The trade body Water UK estimates that removing pesticides from drinking water down to the EU limit of 0.1 micrograms per litre costs water companies £100 million per year. It blames diffuse sources such as run-off from roads, railways and farmland.
The industry has long insisted that the large sums it spends on removing pesticides fit uncomfortably with the "polluter pays" principle. It has also argued that the simplest solution to persistent pesticide contamination of smaller sources is to abandon them - a practice unlikely to be sustainable in the longer term in view of growing pressure on water resources.
Eureau's report gives the problem a European perspective. Data from 17 countries show that the UK has one of the worst problems - with 77% of surface water and 6% of groundwater sources "regularly" exceeding the 0.1µg/l limit. However, many countries lack adequate information for comparison (see Table 1).
Eureau says there are certain pesticides which "give rise to significant contamination of water resources however carefully they are used" - and which "should be severely restricted or even banned." It lists ten products which it considers to cause the most common problems, including glyphosate - widely considered to be relatively environmentally benign (Table 2).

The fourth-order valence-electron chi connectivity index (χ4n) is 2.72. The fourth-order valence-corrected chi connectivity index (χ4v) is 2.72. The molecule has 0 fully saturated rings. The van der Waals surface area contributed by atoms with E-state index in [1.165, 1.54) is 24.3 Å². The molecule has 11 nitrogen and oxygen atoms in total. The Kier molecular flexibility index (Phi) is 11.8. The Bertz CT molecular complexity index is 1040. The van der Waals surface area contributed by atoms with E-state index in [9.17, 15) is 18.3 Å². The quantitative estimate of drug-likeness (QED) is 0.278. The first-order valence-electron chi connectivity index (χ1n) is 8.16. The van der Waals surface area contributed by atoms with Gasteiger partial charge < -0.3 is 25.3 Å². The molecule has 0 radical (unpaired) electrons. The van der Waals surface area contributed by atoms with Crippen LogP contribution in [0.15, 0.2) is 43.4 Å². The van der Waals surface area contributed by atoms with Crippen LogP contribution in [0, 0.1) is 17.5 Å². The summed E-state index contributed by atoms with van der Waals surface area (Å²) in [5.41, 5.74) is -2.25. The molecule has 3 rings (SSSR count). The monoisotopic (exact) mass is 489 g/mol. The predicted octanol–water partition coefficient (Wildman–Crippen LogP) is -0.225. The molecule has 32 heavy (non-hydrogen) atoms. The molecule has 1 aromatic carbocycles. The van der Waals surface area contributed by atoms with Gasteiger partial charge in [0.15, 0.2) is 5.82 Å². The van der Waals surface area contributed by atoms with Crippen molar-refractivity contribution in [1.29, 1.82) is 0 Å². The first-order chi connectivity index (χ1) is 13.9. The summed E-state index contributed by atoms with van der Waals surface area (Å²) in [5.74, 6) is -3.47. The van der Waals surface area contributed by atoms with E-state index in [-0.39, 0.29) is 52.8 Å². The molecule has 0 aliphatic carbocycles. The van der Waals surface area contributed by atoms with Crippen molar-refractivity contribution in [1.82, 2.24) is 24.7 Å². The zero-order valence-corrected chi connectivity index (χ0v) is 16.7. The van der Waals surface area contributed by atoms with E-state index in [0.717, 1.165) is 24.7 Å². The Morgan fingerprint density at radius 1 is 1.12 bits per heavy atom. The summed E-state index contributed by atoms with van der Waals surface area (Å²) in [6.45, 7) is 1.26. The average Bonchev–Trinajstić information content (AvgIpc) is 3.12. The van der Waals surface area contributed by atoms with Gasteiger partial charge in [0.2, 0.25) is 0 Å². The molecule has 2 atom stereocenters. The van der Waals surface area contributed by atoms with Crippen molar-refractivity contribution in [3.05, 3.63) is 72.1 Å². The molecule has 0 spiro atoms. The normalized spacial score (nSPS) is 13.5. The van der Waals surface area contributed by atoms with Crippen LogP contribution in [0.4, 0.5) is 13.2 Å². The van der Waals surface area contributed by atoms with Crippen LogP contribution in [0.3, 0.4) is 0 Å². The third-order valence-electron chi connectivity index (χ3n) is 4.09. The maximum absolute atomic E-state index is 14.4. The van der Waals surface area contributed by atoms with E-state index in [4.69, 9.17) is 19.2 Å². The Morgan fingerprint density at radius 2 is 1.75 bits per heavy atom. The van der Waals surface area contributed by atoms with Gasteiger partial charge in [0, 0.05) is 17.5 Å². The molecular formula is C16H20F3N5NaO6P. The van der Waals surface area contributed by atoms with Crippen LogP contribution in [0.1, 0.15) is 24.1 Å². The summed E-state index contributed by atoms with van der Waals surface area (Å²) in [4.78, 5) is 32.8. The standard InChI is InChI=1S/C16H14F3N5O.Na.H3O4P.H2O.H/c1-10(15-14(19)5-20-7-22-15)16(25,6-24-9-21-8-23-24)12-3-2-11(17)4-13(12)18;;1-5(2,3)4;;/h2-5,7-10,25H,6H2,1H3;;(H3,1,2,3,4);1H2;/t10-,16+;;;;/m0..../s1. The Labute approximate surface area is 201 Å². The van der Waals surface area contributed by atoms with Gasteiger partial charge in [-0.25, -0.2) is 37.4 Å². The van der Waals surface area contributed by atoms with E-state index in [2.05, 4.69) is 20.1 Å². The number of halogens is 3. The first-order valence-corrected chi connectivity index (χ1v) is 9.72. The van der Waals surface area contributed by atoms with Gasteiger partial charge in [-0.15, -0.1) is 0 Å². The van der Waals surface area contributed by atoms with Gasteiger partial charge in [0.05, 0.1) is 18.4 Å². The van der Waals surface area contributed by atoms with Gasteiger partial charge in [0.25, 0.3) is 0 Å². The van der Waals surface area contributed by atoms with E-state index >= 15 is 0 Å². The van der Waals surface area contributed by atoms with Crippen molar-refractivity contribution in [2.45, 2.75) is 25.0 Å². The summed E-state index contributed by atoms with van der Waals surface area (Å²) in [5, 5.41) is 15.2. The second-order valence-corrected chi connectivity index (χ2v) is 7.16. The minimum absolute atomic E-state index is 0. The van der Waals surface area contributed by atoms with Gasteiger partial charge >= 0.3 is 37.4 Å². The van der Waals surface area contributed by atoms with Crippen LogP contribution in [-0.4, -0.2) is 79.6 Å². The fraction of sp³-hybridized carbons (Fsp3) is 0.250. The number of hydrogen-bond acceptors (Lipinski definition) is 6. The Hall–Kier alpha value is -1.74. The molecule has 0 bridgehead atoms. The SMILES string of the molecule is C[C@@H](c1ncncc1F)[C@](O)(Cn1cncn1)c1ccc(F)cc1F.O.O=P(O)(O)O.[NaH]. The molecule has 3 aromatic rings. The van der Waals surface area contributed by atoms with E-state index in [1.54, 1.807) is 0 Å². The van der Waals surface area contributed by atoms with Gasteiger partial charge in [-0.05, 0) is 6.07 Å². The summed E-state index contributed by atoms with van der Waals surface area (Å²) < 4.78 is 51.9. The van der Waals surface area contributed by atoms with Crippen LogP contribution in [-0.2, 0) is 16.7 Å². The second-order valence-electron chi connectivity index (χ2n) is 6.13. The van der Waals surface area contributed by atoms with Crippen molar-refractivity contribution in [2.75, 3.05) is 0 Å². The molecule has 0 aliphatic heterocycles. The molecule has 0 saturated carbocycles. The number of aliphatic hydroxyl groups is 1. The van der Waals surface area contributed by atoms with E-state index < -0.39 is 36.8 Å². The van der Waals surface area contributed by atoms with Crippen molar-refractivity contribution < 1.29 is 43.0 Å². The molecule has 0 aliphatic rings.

Several of the problem pesticides are already listed as "priority substances" under the 2000 EU water framework Directive (ENDS Report 312, pp 46-47 ). Environmental quality standards and other measures to achieve a progressive reduction in discharges are to be drawn up for these by the European Commission. Eureau wants to see pesticides breaching drinking water limits given priority in the process.
But Eureau acknowledges that best practice schemes can be effective. These include catchment protection agreements with landowners, integrated crop management, spraying agreements with Railtrack, and training programmes. However, it says the results can be "of very limited value" without high participation.
The European Crop Protection Association commented that calls for pesticides to be banned were "counter-productive". It favours a local or regional approach which allows products to remain in use in areas where they do not pose environmental problems.
ECPA said that water quality improvements would be achieved only if the sources and activities were identified and addressed through improved farm management, voluntary agreements and collaborative approaches.